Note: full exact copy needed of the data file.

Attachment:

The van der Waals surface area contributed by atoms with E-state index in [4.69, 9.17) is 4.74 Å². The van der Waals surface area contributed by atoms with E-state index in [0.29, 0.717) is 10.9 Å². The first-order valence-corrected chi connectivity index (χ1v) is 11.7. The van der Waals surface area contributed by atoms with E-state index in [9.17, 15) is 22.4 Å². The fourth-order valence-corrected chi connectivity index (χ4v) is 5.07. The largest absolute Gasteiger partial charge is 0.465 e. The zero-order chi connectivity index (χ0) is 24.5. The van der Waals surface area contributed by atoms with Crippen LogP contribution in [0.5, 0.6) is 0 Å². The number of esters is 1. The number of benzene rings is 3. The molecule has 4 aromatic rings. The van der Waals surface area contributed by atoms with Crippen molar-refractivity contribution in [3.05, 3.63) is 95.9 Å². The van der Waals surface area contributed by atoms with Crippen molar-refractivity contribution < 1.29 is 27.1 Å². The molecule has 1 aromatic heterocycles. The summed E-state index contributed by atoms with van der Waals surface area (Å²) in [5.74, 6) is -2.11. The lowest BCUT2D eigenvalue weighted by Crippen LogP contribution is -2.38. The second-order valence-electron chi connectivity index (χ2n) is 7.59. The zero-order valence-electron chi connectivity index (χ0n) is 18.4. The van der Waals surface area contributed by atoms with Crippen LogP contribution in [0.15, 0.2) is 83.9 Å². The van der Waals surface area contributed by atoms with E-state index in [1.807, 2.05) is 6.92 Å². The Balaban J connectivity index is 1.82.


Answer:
The van der Waals surface area contributed by atoms with E-state index in [4.69, 9.17) is 4.74 Å². The van der Waals surface area contributed by atoms with E-state index in [0.29, 0.717) is 10.9 Å². The first-order valence-corrected chi connectivity index (χ1v) is 11.7. The van der Waals surface area contributed by atoms with E-state index in [9.17, 15) is 22.4 Å². The fourth-order valence-corrected chi connectivity index (χ4v) is 5.07. The largest absolute Gasteiger partial charge is 0.465 e. The zero-order chi connectivity index (χ0) is 24.5. The van der Waals surface area contributed by atoms with Crippen LogP contribution in [0.5, 0.6) is 0 Å². The number of esters is 1. The number of benzene rings is 3. The molecule has 4 aromatic rings. The van der Waals surface area contributed by atoms with Crippen molar-refractivity contribution in [3.05, 3.63) is 95.9 Å². The van der Waals surface area contributed by atoms with Crippen molar-refractivity contribution < 1.29 is 27.1 Å². The molecule has 1 aromatic heterocycles. The summed E-state index contributed by atoms with van der Waals surface area (Å²) in [5.74, 6) is -2.11. The lowest BCUT2D eigenvalue weighted by Crippen LogP contribution is -2.38. The second-order valence-electron chi connectivity index (χ2n) is 7.59. The zero-order valence-electron chi connectivity index (χ0n) is 18.4. The van der Waals surface area contributed by atoms with Crippen LogP contribution in [0.15, 0.2) is 83.9 Å². The van der Waals surface area contributed by atoms with E-state index in [1.807, 2.05) is 6.92 Å². The Balaban J connectivity index is 1.82.